I just emailed the first complete draft for Around the Writer’s Block to my editor Gaby with a cc to my agent Michelle. Four weeks early!
I “should” be excited, ecstatic even. I’m not.
I called Claudia to tell her I’d just emailed the book. After she congratulated me, she added “I kinda wanted to be there to celebrate with you when you sent it.” On the scale of life disappointments, I know this is really small potatoes. But my heart still sank, I still felt overwhelmingly sad, and I started crying when I got off the phone.
It didn’t help that I needed to write two new blog posts and I had no energy and no inspiration. Zip. Nada. Nothing. I certainly didn’t want to write about this strange mini-meltdown I was having. I might have been tempted to say I was blocked, but after all the research that went into the book, I knew better. And somehow knowing I couldn’t say “I’m blocked” made me feel worse.
When I called Claudia back, in tears, she reassured me she wasn’t that disappointed, that she was excited, that this was a really big accomplishment, and she certainly didn’t want me to be so upset.
When Claudia asked me what I was really upset about, I said “I’m not sure. Post-book depression, maybe?”
Claudia said the right things about how finishing a book is like giving birth and how hard and rewarding it can be. She finished with the wise suggestion that I put the demand to write two new blog posts and everything else aside and spend time in compassionate meditation. So I did.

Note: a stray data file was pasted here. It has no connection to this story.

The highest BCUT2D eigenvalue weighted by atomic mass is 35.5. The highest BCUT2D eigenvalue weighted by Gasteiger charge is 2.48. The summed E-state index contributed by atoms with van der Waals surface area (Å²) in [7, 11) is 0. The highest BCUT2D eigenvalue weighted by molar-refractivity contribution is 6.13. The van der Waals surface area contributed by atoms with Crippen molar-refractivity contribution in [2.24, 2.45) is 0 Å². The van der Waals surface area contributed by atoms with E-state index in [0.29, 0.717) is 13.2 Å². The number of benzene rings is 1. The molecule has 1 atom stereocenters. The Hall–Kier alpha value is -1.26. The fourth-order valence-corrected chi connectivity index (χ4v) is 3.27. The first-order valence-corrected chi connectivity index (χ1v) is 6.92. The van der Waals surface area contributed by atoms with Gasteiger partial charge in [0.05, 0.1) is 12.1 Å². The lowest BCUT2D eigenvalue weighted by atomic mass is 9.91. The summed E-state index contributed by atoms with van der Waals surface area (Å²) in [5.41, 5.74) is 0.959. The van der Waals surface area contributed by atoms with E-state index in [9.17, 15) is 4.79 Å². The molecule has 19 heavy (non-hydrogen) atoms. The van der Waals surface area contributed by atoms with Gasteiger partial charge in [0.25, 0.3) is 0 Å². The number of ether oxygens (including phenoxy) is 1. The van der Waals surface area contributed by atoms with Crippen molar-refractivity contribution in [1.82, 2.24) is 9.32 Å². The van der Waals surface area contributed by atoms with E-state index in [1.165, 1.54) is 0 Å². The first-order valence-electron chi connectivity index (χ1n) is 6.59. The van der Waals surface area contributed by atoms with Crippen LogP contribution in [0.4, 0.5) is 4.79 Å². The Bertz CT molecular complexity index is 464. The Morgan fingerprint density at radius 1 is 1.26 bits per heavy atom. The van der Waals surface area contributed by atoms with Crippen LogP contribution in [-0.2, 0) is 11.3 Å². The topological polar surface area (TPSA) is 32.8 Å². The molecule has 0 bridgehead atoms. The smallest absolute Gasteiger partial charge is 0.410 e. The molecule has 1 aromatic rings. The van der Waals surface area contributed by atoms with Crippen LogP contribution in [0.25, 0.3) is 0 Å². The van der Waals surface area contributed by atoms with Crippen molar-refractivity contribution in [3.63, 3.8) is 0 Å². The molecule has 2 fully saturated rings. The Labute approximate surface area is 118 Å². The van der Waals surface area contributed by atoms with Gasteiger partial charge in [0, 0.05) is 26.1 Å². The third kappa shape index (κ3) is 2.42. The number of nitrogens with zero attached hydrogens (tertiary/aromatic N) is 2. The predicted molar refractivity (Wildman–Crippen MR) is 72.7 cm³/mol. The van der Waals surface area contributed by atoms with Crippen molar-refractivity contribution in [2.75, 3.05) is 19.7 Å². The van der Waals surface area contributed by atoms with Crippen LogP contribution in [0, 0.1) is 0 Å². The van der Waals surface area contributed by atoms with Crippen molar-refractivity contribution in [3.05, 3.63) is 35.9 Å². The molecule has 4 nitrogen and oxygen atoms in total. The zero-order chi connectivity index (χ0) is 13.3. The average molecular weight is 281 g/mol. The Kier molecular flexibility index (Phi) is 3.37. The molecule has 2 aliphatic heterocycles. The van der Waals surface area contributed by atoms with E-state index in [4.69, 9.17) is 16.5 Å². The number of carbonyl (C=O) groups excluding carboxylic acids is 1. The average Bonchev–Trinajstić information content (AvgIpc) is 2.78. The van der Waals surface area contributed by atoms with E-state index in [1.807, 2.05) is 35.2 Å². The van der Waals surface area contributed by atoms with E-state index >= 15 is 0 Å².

Kelda jumped up in the chair to lay next to me and Blue lay on top of me with her head on my chest. This is not how I usually meditate and they both know it. They also knew what I needed today better than I did. It was one of the sweetest meditations I’ve ever experienced.
In the quiet, I realized and remembered a couple of things that may be relevant to you, my fellow writers:
- Transitions are hard. Major transitions are major hard. Compassion is required. (The New York Times just published interesting new research on the power of self-compassion – check it out.)
- Finishing a big project means I/you/we suddenly have simultaneously nothing to do and too much to do. Nothing to do with the book that for months has been my primary focus, the source of both challenge and satisfaction, and my passion. And all that other stuff that I’ve been postponing because I needed to and had the luxury of focusing on the book is suddenly back on the table clamoring for attention.
- Simultaneously having nothing to do and too much to do can be overwhelming, especially at first. Compassion is required.
- I really enjoyed being so focused on finishing the first draft of the book. I’m going to miss it. I’ll come back to focusing on the book again; I’m sure Gaby will have suggestions and changes for me to make. But right now, I’m grieving. It’s like leaving a home I’ve loved and not even knowing what my new home will look like.
- When I’m shifting from drafting to revising, I always feel wistful because I prefer drafting. But when I’m shifting from revising to researching or drafting a new project, I always feel wistful because I prefer revising. What’s true is I prefer the familiar. Transitions challenge our cognitive abilities and flexibility, sometimes to the point of feeling stressed.
- This is why we resist transitions with all the usual resistance methods of distraction, procrastination, postponing, overscheduling, etc. Compassion, followed by appropriate action, is required. For suggestions on appropriate action, you’ll want to read Around the Writer’s Block. Until it’s published though, read my other posts here at BaneOfYourResistance.
- Sometimes the best thing to do is nothing. With a dog next to you.
The next time you think you’re blocked, notice if you’re in transition. If you are, be gentle with yourself. If you’re not in transition, still be gentle with yourself. Compassion is always required. And rewarded.